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Issue #1688      June 10, 2015

People vs. polluting coal

All over the world, the word is out. Coal is on the nose. The enormous health and environmental bill for the resource that fired the industrial revolution is now long overdue and, in many notable cases, the transnationals are looking for a quiet, taxpayer-funded exit. Australia has been a bastion for coal interests but, even here, the dominance of the climate-threatening mineral is under threat.

Sonoma Coal Mine.

The fact that communities and environmental treasures are still under threat from the coal and coal seam gas industry in Australia has a simple, but not immediately obvious, explanation. In common with exploiters of other human and natural resources, the coal industry has been careful to cultivate political influence. The head of the NSW Minerals Council is Premier Mike Baird’s former chief of staff. The Warkworth mine project threatening the future of Bulga in the Upper Hunter is represented by Endeavour Consulting. One of its principals is Jeff Townsend, a former private secretary to Bob Hawke. Others include Mark Barker, former senior adviser to John Howard and Paul Chamberlain, a former adviser to Nationals leaders John Anderson and Warren Truss. The lobbyists’ register in Canberra is peppered with former politicians now serving coal and other resource industries.

Not even the most persuasive advocates for the outdated fossil fuel can argue away realities. The Abbott government will be obliged by a combination of community opposition and international pressure to do something about its emissions record. United Nations climate talks are due in Paris at the end of the year. Potential international embarrassment is said to be behind the revised, extremely modest renewable energy target (RET) agreed recently by the federal government. Five black coal fired power stations will become marginal. Others will run well below capacity.

Pressure has been building for some time to revise Australia’s emissions standards. Public concern and activism have broken through and exposed a situation in which, as the National Environment Protection Council noted in 2009, current standards simply do not protect health. Residents of Anglesea west of Melbourne have been at the forefront. For 46 years they have lived close to a plant originally built to power the Alcoa aluminium smelter 40 kilometres away at Point Henry. The smelting operation is closing in August but the dirty old power station will simply be plugged into the state’s electricity grid.

Parents and teachers pushed to get details of the power station’s emissions. The documents were previously exempted from Freedom of Information laws. It has been revealed that in 2013-14, the plant pumped out 43,000 tonnes of toxic sulphur dioxide along with particulate pollution and heavy metals, including mercury. Alcoa refused requests to fit “scrubbers”, costing around $150 million, to bring down the high sulphur dioxide emission levels. Alcoa has tried to sell the plant without success and its future, along with other dirty coal-fired power stations in the state, looks doubtful.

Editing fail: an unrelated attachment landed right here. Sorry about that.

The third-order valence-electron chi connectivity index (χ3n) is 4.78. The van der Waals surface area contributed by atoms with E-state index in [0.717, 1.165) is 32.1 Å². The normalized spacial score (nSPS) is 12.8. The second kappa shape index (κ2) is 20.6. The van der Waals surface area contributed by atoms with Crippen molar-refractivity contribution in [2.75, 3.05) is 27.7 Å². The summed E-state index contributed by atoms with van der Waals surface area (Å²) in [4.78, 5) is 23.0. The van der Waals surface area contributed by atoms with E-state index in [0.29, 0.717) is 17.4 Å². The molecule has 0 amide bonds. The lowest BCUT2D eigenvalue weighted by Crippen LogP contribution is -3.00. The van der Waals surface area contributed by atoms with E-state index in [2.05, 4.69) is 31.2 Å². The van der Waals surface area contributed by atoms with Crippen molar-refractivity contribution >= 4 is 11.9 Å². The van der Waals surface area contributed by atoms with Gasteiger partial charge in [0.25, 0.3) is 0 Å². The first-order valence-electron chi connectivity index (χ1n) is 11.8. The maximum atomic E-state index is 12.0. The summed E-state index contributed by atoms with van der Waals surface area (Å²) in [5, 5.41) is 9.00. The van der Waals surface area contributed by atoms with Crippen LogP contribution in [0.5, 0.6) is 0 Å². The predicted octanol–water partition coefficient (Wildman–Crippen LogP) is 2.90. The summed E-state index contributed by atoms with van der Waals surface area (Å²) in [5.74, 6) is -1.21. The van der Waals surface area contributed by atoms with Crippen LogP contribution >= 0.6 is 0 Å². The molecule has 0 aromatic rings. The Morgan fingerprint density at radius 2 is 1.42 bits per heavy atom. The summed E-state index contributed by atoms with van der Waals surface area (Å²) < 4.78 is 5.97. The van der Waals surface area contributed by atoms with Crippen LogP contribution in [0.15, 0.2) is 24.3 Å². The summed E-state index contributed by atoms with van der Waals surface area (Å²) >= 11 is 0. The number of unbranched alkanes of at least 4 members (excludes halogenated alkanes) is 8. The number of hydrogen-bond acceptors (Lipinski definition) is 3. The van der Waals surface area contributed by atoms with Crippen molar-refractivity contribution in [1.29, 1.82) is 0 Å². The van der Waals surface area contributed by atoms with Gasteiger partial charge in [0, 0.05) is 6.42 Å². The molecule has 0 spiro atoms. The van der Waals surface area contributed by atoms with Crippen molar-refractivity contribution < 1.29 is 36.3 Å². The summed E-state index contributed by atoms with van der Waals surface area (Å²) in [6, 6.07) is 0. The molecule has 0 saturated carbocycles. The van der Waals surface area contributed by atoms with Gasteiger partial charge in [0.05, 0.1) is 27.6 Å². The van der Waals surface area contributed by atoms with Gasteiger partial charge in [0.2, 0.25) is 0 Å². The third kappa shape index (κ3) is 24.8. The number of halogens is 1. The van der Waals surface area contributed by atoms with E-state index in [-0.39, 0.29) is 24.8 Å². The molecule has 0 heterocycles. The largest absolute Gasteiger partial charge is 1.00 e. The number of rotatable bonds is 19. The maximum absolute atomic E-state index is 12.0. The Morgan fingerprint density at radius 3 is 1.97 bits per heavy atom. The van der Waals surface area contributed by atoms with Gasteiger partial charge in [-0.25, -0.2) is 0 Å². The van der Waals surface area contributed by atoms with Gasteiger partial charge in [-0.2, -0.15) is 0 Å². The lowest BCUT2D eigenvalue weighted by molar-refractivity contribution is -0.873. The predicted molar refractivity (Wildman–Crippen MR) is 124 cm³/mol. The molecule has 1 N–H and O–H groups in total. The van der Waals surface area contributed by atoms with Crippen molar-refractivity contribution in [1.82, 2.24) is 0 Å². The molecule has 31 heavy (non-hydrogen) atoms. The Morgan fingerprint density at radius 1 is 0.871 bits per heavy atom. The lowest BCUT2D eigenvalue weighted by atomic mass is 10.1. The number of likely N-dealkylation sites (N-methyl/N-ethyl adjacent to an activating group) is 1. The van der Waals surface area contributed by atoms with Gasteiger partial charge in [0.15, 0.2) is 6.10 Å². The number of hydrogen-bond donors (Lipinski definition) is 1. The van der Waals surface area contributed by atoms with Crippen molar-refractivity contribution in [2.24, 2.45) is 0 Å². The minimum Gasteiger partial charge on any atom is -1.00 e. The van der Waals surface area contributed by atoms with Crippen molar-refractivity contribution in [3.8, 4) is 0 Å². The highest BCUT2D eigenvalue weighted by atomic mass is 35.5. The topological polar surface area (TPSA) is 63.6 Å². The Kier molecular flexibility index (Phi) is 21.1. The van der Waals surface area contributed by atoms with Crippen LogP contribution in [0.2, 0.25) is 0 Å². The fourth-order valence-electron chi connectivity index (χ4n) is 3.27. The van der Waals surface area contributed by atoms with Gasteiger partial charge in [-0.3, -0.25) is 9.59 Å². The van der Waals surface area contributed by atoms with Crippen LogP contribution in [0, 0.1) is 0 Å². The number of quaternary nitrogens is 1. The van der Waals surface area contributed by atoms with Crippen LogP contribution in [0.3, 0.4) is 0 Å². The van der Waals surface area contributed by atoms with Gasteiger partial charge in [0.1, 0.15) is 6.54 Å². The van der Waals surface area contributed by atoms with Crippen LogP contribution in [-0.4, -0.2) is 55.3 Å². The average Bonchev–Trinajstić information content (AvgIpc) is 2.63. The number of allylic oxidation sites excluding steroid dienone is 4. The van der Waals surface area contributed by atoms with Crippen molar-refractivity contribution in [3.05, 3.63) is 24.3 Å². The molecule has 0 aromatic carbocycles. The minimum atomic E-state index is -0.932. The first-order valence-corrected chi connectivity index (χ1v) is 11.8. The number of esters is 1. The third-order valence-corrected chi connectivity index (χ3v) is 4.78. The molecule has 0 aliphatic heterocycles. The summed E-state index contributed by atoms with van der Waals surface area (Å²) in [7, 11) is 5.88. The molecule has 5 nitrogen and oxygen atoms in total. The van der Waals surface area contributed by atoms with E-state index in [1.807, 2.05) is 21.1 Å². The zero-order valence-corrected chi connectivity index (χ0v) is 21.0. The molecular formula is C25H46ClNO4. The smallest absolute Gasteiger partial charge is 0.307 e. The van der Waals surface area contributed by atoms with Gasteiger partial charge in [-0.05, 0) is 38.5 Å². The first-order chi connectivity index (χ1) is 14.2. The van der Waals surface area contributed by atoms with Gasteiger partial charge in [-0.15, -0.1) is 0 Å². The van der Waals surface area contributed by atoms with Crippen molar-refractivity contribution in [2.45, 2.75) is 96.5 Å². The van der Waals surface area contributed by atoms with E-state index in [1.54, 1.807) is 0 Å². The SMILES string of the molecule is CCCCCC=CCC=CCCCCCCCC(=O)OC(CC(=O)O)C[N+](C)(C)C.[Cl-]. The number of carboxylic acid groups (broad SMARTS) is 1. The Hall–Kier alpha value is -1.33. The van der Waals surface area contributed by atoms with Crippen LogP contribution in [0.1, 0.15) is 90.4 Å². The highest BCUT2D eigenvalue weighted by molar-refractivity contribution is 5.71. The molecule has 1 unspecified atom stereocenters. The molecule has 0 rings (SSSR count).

Other developments, including the re-opening of the inquiry into the fire at the Hazelwood mine that threatened the health of the people of Morwell, don’t bode well for the coal industry, either. Another issue looming for owners and governments is the cost of repairing coal’s toxic legacy. Bonds levied by the state government on miner’s for the rehabilitation of mine sites are raising concerns.

“The bonds issued are comically low,” said Nick Aberle of Environment Victoria. “The three Latrobe Valley mines have bonds of $15 million. The actual cost of rehab is likely to be $150 to $200 billion if not more.” Financial risk is adding to coal’s worsening image. The public may be left with a huge bill for the long delay in taking timely measures to get out of coal-fired power generation and move to renewables. The public is keen to embrace them. One in six households now have solar panels to help power their homes. That is the highest uptake in the world. Governments and their commitment to the powerful resource sector are to blame.

Internationally, the writing on the wall is even clearer. The Norwegian sovereign wealth fund worth $1.7 trillion is getting out of its holdings in companies with a heavy exposure to coal. Global insurer Axa is to offload $710 million of coal assets and tripling “green investments”. Axa chief executive Henri de Castries cited climate change as the major reason for the divestment strategy. “The facts are undeniable,” he said. “If we think we can live in a world where temperatures would have increased by more than two degrees, we’re just fooling ourselves.”

There will be no profits on a dead planet. A section of the capitalist ruling class has been dragged kicking and screaming to that conclusion by the actions of the working class and other progressive forces. Some capitalist interests will promote the perilous nuclear industry to keep the (taxpayer subsidised) profits flowing but, it seems, the end of coal is in sight.

Next article – Editorial – Two-tier citizens

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